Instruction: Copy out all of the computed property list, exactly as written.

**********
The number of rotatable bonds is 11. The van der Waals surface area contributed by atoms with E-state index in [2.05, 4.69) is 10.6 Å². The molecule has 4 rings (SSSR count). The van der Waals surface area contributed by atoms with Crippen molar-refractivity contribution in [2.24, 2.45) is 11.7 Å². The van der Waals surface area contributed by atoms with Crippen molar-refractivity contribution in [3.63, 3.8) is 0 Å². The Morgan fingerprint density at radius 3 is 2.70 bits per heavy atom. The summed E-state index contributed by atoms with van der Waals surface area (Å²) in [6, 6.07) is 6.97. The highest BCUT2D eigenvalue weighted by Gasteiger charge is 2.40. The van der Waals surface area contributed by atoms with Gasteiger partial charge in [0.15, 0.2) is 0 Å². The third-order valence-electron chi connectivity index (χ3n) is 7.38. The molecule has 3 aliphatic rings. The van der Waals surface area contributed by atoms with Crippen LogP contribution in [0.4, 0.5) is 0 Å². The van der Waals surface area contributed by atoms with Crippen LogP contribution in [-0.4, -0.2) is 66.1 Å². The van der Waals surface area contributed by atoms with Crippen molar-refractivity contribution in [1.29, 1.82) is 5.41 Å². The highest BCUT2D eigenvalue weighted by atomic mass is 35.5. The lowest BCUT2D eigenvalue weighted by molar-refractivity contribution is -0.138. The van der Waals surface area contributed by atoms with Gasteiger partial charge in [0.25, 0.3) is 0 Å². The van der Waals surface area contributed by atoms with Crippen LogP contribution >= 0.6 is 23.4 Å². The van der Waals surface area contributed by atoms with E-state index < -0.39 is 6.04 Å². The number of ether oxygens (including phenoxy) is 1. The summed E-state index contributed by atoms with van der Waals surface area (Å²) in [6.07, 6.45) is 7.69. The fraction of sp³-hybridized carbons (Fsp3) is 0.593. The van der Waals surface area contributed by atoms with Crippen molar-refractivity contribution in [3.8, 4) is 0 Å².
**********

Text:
The number of rotatable bonds is 11. The van der Waals surface area contributed by atoms with E-state index in [2.05, 4.69) is 10.6 Å². The molecule has 4 rings (SSSR count). The van der Waals surface area contributed by atoms with Crippen molar-refractivity contribution in [2.24, 2.45) is 11.7 Å². The van der Waals surface area contributed by atoms with Crippen molar-refractivity contribution in [3.63, 3.8) is 0 Å². The Morgan fingerprint density at radius 3 is 2.70 bits per heavy atom. The summed E-state index contributed by atoms with van der Waals surface area (Å²) in [6, 6.07) is 6.97. The highest BCUT2D eigenvalue weighted by Gasteiger charge is 2.40. The van der Waals surface area contributed by atoms with Gasteiger partial charge in [0.15, 0.2) is 0 Å². The third-order valence-electron chi connectivity index (χ3n) is 7.38. The molecule has 3 aliphatic rings. The van der Waals surface area contributed by atoms with Crippen LogP contribution in [0.4, 0.5) is 0 Å². The van der Waals surface area contributed by atoms with Crippen LogP contribution in [-0.4, -0.2) is 66.1 Å². The van der Waals surface area contributed by atoms with Crippen molar-refractivity contribution in [1.29, 1.82) is 5.41 Å². The highest BCUT2D eigenvalue weighted by atomic mass is 35.5. The lowest BCUT2D eigenvalue weighted by molar-refractivity contribution is -0.138. The van der Waals surface area contributed by atoms with Gasteiger partial charge in [0.25, 0.3) is 0 Å². The van der Waals surface area contributed by atoms with Crippen LogP contribution >= 0.6 is 23.4 Å². The van der Waals surface area contributed by atoms with E-state index < -0.39 is 6.04 Å². The number of ether oxygens (including phenoxy) is 1. The summed E-state index contributed by atoms with van der Waals surface area (Å²) in [6.07, 6.45) is 7.69. The fraction of sp³-hybridized carbons (Fsp3) is 0.593. The van der Waals surface area contributed by atoms with Crippen molar-refractivity contribution in [3.8, 4) is 0 Å².